Wednesday, February 16, 2011


The troubles here are pretty public. The threats include reducing state workers' pay (in practice) and busting state workers' unions.

The paycuts will also affect K-12 teachers across the state through their access to pension funds (and health care?), as well as by weakening unions, even though they aren't actually state employees.

The PTB don't really care about messing up the schools and university system, so they can propose some pretty outrageous legislation (including splitting off the flagship), which would cost the state a lot more money, all in the name of supposedly cutting costs.

The vilest proposal (though union busting is a close second) is deciding that "limited term employees" will lose access to health insurance and pension benefits. A little time and you'll realize that the majority of such employees are women, and that they often provide the only insurance for their families.

Did I mention that the PTB also want to cut the state funding for medicaid. So the families that will lose insurance through employment won't even have access to medicaid for their children.

There's some bluster on both sides, of course. But the bluster of state workers is so much less effective. I was thinking about how ineffective our bluster is.

And here's what I figured out: our problem is that we actually care.

We value education and care about educating our students.

We care about doing jobs we think are important enough that we take less pay than we'd get in the private sector (it's in the news, not just some opinion I have).

So we aren't going to mess with students or do less work.


I'm really worried about the direction this state is moving. We compare our self to a nearby state, and always complain about the differences. The other state has higher employment rates, higher average wages, and so on. It's also consistently made the decisions over many years to pay taxes to support solid K-12 education and state universities. This state, at least in the 10+ years since I've been here, has tended to make very different decisions.

And now we're going further in that direction.

I'm pretty close to despair right now.


  1. There are similar things afoot in the state I'm temporarily residing in (where my partner works, also at a state institution), but I don't think they're as organized or unified against the union-busting, etc., as you guys are.

    When I'm very pessimistic, or perhaps very optimistic, I think the only thing that might possibly change the way certain states treat education is for them to see its spectacular, non-negotiable collapse: suddenly, a once-great state university is gutted, its star faculty fled; suddenly, a state can't meet payroll for 1,000 teachers.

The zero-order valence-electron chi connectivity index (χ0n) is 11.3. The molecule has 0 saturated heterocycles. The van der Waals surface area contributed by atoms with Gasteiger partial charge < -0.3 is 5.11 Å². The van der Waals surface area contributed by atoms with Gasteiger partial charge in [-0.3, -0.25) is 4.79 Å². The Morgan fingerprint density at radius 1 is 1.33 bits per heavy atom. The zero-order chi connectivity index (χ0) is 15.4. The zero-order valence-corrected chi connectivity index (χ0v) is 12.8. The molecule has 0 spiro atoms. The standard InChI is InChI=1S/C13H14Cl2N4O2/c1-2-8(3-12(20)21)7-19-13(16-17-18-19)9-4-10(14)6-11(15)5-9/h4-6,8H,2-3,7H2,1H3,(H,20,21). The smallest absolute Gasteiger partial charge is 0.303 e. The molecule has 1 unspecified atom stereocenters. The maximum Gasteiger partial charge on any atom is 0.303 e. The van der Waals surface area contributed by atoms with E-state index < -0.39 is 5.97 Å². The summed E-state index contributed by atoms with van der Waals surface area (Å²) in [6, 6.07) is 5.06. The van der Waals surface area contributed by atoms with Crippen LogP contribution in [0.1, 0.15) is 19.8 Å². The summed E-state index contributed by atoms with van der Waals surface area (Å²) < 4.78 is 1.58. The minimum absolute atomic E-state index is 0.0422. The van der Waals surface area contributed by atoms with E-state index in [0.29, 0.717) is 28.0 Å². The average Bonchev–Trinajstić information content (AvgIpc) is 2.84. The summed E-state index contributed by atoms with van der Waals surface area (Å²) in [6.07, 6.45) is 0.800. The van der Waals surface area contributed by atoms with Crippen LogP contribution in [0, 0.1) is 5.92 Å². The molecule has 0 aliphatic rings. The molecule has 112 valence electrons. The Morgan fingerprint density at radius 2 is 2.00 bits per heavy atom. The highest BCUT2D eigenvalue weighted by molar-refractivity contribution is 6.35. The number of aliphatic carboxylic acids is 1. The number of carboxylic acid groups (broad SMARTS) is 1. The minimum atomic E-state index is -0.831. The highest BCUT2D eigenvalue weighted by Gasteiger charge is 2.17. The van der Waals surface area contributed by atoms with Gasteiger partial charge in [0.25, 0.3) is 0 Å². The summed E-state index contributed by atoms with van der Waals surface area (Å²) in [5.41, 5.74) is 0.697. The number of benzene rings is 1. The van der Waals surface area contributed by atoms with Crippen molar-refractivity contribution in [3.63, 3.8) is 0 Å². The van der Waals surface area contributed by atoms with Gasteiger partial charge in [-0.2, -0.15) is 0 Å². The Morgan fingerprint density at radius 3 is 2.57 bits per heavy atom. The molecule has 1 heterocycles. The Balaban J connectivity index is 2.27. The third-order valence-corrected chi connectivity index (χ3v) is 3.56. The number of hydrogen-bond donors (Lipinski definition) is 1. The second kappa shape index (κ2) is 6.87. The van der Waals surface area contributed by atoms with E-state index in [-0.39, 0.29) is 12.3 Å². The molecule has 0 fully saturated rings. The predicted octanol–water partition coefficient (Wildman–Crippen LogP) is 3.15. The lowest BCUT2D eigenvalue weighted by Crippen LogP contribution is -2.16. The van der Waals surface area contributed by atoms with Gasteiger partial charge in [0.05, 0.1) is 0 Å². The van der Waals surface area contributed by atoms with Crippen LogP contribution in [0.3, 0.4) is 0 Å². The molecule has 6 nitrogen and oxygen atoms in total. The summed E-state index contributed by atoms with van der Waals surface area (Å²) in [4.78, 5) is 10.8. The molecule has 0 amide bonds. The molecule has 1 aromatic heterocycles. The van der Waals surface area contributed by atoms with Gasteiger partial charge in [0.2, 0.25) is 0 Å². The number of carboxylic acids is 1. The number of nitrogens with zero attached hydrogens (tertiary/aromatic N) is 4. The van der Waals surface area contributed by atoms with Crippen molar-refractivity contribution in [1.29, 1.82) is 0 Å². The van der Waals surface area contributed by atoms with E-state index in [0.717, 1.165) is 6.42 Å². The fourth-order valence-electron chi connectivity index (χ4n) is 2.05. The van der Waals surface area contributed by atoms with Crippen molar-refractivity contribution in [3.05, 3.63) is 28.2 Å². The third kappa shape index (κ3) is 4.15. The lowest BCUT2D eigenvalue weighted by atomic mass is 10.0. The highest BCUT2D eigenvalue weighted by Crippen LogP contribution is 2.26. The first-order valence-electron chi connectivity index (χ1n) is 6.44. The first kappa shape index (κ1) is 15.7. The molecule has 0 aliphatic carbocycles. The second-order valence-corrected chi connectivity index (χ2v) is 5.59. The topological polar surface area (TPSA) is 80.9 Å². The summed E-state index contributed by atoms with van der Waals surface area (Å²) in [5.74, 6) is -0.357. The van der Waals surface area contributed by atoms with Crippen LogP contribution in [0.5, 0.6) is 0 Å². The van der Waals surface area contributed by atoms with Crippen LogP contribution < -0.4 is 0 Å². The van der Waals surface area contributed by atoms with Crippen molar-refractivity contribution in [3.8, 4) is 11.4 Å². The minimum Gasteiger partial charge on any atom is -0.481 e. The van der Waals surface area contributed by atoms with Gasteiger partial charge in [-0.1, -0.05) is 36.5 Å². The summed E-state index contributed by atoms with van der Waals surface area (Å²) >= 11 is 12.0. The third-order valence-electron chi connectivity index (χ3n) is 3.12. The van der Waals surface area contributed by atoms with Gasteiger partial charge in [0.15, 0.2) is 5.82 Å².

I don't want anything like that to to happen, obviously. But if this long slow crisis hasn't brought about change, a monumental, shaming, and very public implosion might be all that can.

  2. Anonymous10:53 AM

    As someone who hails from your state, Bardiac, and is a product of the K-12 public education system, has relatives and friends who work in the public sector, and as a progressive, I just want to shake my head in shame. Though I haven't lived in that state in the past decade, I am appalled by the lack of empathy that these lawmakers exhibit, though sadly not surprised.

    That said - the protests and the rallying of the troops that I can observe from my FB perch do give me hope. At the very least, we are not alone.

  3. It's worthy of despair. Even from your native state, I am despairing. (And no one in education at any level here wants to think about what happens if the state doesn't pass the taxes that Brown has proposed.)

  4. this has gotten a lot of notice. and, what susan said.

  5. Thanks, Bardiac. As Anonymous says though, it's heartening to see the outrage and protests. I live in a state that's looking at similar dire cuts to K-12 and again whacking the unis in order to balance our budget, but I just can't see all teachers and professors massing on Denver they way they've rallied in Madison lately. But the Madison example might ignite some other fires in previously phlegmatic states and localities.

    I hear exactly what you're saying about support for education and prosperity: as if these things can be reasonably decoupled! Fortunately, despite all of the rhetoric beating up on teachers, the vast vast vast majority of the public like and appreciate the work of their children's teachers past and present, whereas there's nowhere near the same level of support for most politicians.

  6. Like anonymous above, I am also a product of Wisconsin public education and am appalled at what the state government is doing (though I can't help but be amused that the Dems are in hiding out of state).

    I am excited to see the protests in Madison and other towns across the state (some, at least) national news coverage (even though I did just read a description of the wide disparity between national and local news framing of what's going on). I'm appalled by the government and encouraged by at least a decent segment of the population. I do hope the state turns itself around.

  7. I am pretty close to despair right now too, although participating in and witnessing the demonstrations has helped. I feel like the progressive tradition of our state is being destroyed and am not sure where to go from here. I am a teacher educator at our flagship institution. What am I supposed to tell my students, our future teachers? How can I ethically encourage them to enter the profession at this point?

    By the way, a LOT of professors here do not agree with the plan to split off the flagship.